It has begun! Milky Way season 2018 that is.
On February 19th, 2018 I took my first Milky Way shots of the year. This is the earliest I have ever shot the galaxy in a season. My previous seasons started at the beginning of March. People are often surprised when I tell them how early in the year I start shooting the Milky Way. At this time of year there is just a low arch visible above the horizon for a short while before dawn. So the window to actually shoot the galactic core is small. I am excited to start shooting as soon as I can. The low arch gives different compositions than you would get later in the year. And yes, it’s kind of addicting.
I decided to head out last Monday even though the temperatures looked very uncomfortable to stand around in. The forecast for Bow Lake was -30C with the windchill. But the skies were supposed to be perfectly clear and I was itching to go shooting. I haven’t gone out to shoot the night sky very much this year and last season ended disappointingly when smoke from forest fires made it very difficult to get clear enough skies for stars from the summer to fall.
When I arrived at Bow Lake my car said the temperature outside was -35C. You know its cold when Celsius and Fahrenheit start converging. The temperature reading was without wind-chill taken into account, so we can probably assume it felt a bit colder than the reading.
I prepared as much as I could for the situation. I had many layers of clothing, gloves, socks, etc. and I had hand-warmers for me and for my gear. But clothing for extreme cold wasn’t the only thing I thought about. I’ve had some car troubles and been stuck on the highway before during shooting adventures and luckily was always prepared. In my vehicle I had some items like sleeping bags in case I broke down and needed to wait, extra hand-warmers (these are great in your sleeping bag too), a jet boil, extra water and snacks, candles and matches. Every so often I hear of a photographer or someone getting into a bit of trouble that probably could have been avoided if they tried to prepare or think a situation through a bit better. I try to not end up being that person…but it’s also true that there is something I’ll forgot, or not think about ahead of time. My dad was actually the person who gave me candles and matches to keep in the car – in case I broke down and had to wait a long time in very cold conditions – and this was after I’d been going out night shooting alone a few times.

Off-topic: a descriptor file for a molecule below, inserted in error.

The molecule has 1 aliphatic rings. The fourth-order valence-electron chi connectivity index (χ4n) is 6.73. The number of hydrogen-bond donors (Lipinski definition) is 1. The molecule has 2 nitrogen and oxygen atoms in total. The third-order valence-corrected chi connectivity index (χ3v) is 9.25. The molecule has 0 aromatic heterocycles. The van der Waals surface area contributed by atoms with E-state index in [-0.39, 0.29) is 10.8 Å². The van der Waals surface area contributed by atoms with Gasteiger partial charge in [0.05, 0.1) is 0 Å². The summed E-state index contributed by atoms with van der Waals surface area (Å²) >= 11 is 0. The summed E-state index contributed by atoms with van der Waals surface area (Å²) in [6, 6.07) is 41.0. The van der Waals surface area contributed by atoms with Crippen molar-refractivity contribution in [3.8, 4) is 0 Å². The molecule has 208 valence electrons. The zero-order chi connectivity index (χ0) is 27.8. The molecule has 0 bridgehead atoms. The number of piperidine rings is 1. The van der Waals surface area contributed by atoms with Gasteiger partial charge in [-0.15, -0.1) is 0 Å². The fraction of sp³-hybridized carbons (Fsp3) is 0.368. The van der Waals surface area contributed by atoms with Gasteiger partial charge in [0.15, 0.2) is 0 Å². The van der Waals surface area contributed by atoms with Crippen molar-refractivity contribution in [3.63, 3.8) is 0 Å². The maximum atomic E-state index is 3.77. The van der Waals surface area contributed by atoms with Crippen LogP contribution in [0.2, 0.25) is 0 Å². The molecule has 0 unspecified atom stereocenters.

On Monday I started shooting at 5:15am and the cold chased me back to my vehicle just before 6am. The sky was going to start to lighten around that time anyway. There were a couple compositions that I had in mind already and I started to work with those. I knew I wanted a panorama and also to take some shots with the bridge. Self portraits were difficult that night due to the cold and shivering but I was able to get one. It makes me slightly angry that I messed up the focus on one other composition I wanted. I think after I set the focus I might have nudged something. Movement precision was not great in -35C.
Overall it was a great night. Extremely cold, but I listened to my body and didn’t push to the point of frostbite or any other issues. It’s wonderful to see the Milky Way core again and to start off the season with some new images and compositions. It can only get warmer from here…right?
A few quick tips for planning your Milky Way shoots:
- Check moon phases – new moon is great but also be aware of moon rise and moon set times between the 50% illumination points.
- In the spring look approximately SE for the core, in the summer S and in the fall SW.
- Be aware of the hours of darkness in which you can see the Milky Way core above the horizon. Before dawn in the spring, in July we actually have a point where the sky never gets truly dark at 51 degrees N, and in the fall as soon as it gets dark.